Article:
history of Pennsylvania/ Philadelphia
was founded by William Penn, a Quaker by faith.
and the Quakers
official religion of England at this time was the Church of England.
However, some people wanted to join other Christian churches, such as
the Puritans and the Quakers. These other churches were considered
illegal and people could be put in jail for joining them.
Quakers believed that there shouldn't be any religious rituals or
sacraments. They also refused to fight in any war, believed in
religious freedom for all, and were against slavery.
the conditions for Quakers getting worse in England, Penn came up
with a plan. He went to the king and proposed that the Quakers should
leave England and have their own colony in the Americas. The king
liked the idea and gave Penn a charter for a large tract of land in
North America. At first the land was called Sylvania, which means
"woods", but it was later named Pennsylvania in
honor of William Penn's father.
Penn envisioned Pennsylvania to not only be a Quaker land, but also a
free land. He wanted freedom for all religions and a safe place for
persecuted minorities to live. He also wanted peace with the Native
Americans and hoped they could live together as "neighbors and
friends." Penn purchased the land from the Indians as opposed to
adopted a constitution called the Frame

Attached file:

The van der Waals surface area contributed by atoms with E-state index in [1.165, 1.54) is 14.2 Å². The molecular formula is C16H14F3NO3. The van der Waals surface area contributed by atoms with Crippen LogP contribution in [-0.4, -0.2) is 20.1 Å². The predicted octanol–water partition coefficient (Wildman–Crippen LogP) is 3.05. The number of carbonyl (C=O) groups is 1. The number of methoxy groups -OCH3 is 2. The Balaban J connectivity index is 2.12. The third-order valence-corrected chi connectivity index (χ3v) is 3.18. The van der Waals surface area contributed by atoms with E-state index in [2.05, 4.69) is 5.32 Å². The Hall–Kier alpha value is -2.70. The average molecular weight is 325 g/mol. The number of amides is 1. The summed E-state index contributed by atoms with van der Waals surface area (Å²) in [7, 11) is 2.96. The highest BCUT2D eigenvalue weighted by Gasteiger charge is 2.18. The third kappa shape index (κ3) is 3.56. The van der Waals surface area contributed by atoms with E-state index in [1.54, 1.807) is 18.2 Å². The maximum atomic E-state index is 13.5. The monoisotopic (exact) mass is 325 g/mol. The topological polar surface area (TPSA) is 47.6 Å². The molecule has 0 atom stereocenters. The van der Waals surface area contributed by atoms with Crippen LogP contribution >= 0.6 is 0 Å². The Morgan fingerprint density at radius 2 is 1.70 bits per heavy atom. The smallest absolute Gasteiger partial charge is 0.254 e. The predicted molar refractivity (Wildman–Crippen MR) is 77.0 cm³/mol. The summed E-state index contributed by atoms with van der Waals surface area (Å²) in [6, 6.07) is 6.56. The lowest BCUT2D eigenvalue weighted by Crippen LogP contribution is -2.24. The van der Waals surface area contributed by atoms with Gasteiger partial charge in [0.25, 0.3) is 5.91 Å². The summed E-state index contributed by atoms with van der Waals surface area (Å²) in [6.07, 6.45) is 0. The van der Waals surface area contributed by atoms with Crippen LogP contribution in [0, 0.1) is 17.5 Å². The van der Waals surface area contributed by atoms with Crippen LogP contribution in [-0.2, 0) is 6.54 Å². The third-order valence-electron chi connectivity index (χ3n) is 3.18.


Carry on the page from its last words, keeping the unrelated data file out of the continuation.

The government had a parliament that consisted of two houses of
leaders. These houses were to impose fair taxes and to protect the
rights of private property. The constitution guaranteed the freedom
of worship. Penn's constitution was considered a historical step
democracy in America.
1682, William Penn and around one hundred Quaker settlers arrived in
Pennsylvania. They established the city of Philadelphia. Penn had
designed the city which had streets laid out in a grid. The city and
the colony was a success. Led by Penn, the new government protected
the rights of the citizens and maintained peace with the local Native
Americans. By 1684, there were around 4,000 people living in the
named the city Philadelphia,
which is Greek for "brotherly love," derived from the
Ancient Greek terms phílos (beloved, dear) and adelphós (brother,
brotherly). ... As a Quaker, Penn had experienced religious
persecution and wanted his colony to be a place where anyone could